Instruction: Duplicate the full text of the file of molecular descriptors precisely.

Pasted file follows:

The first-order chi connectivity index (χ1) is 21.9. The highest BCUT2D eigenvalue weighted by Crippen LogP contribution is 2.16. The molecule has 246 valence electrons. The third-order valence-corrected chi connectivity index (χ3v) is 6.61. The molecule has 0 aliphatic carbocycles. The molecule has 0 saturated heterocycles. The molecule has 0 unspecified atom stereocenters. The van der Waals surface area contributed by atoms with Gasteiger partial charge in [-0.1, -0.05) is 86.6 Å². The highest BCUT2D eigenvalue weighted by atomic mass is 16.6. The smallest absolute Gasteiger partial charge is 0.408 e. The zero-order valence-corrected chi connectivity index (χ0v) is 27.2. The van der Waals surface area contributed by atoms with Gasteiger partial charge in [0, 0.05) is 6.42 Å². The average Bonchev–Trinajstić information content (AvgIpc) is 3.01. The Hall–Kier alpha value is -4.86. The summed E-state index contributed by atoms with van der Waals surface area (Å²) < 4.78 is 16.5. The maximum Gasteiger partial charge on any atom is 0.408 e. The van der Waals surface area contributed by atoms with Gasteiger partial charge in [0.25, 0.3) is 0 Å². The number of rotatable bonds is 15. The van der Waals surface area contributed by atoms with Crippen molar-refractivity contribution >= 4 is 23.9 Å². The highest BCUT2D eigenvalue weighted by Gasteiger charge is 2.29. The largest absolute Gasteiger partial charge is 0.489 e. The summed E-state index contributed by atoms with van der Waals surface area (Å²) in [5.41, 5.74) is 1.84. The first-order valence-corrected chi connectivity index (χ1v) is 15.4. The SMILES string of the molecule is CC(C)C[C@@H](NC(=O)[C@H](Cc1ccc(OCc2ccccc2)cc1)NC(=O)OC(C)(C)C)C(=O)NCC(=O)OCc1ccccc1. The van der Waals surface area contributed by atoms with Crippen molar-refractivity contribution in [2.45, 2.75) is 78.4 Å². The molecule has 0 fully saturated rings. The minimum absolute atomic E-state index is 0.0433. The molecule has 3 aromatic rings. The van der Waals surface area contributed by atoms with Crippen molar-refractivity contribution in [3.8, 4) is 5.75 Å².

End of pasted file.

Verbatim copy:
The first-order chi connectivity index (χ1) is 21.9. The highest BCUT2D eigenvalue weighted by Crippen LogP contribution is 2.16. The molecule has 246 valence electrons. The third-order valence-corrected chi connectivity index (χ3v) is 6.61. The molecule has 0 aliphatic carbocycles. The molecule has 0 saturated heterocycles. The molecule has 0 unspecified atom stereocenters. The van der Waals surface area contributed by atoms with Gasteiger partial charge in [-0.1, -0.05) is 86.6 Å². The highest BCUT2D eigenvalue weighted by atomic mass is 16.6. The smallest absolute Gasteiger partial charge is 0.408 e. The zero-order valence-corrected chi connectivity index (χ0v) is 27.2. The van der Waals surface area contributed by atoms with Gasteiger partial charge in [0, 0.05) is 6.42 Å². The average Bonchev–Trinajstić information content (AvgIpc) is 3.01. The Hall–Kier alpha value is -4.86. The summed E-state index contributed by atoms with van der Waals surface area (Å²) < 4.78 is 16.5. The maximum Gasteiger partial charge on any atom is 0.408 e. The van der Waals surface area contributed by atoms with Gasteiger partial charge in [0.25, 0.3) is 0 Å². The number of rotatable bonds is 15. The van der Waals surface area contributed by atoms with Crippen molar-refractivity contribution >= 4 is 23.9 Å². The highest BCUT2D eigenvalue weighted by Gasteiger charge is 2.29. The largest absolute Gasteiger partial charge is 0.489 e. The summed E-state index contributed by atoms with van der Waals surface area (Å²) in [5.41, 5.74) is 1.84. The first-order valence-corrected chi connectivity index (χ1v) is 15.4. The SMILES string of the molecule is CC(C)C[C@@H](NC(=O)[C@H](Cc1ccc(OCc2ccccc2)cc1)NC(=O)OC(C)(C)C)C(=O)NCC(=O)OCc1ccccc1. The van der Waals surface area contributed by atoms with Crippen molar-refractivity contribution in [2.45, 2.75) is 78.4 Å². The molecule has 0 fully saturated rings. The minimum absolute atomic E-state index is 0.0433. The molecule has 3 aromatic rings. The van der Waals surface area contributed by atoms with Crippen molar-refractivity contribution in [3.8, 4) is 5.75 Å².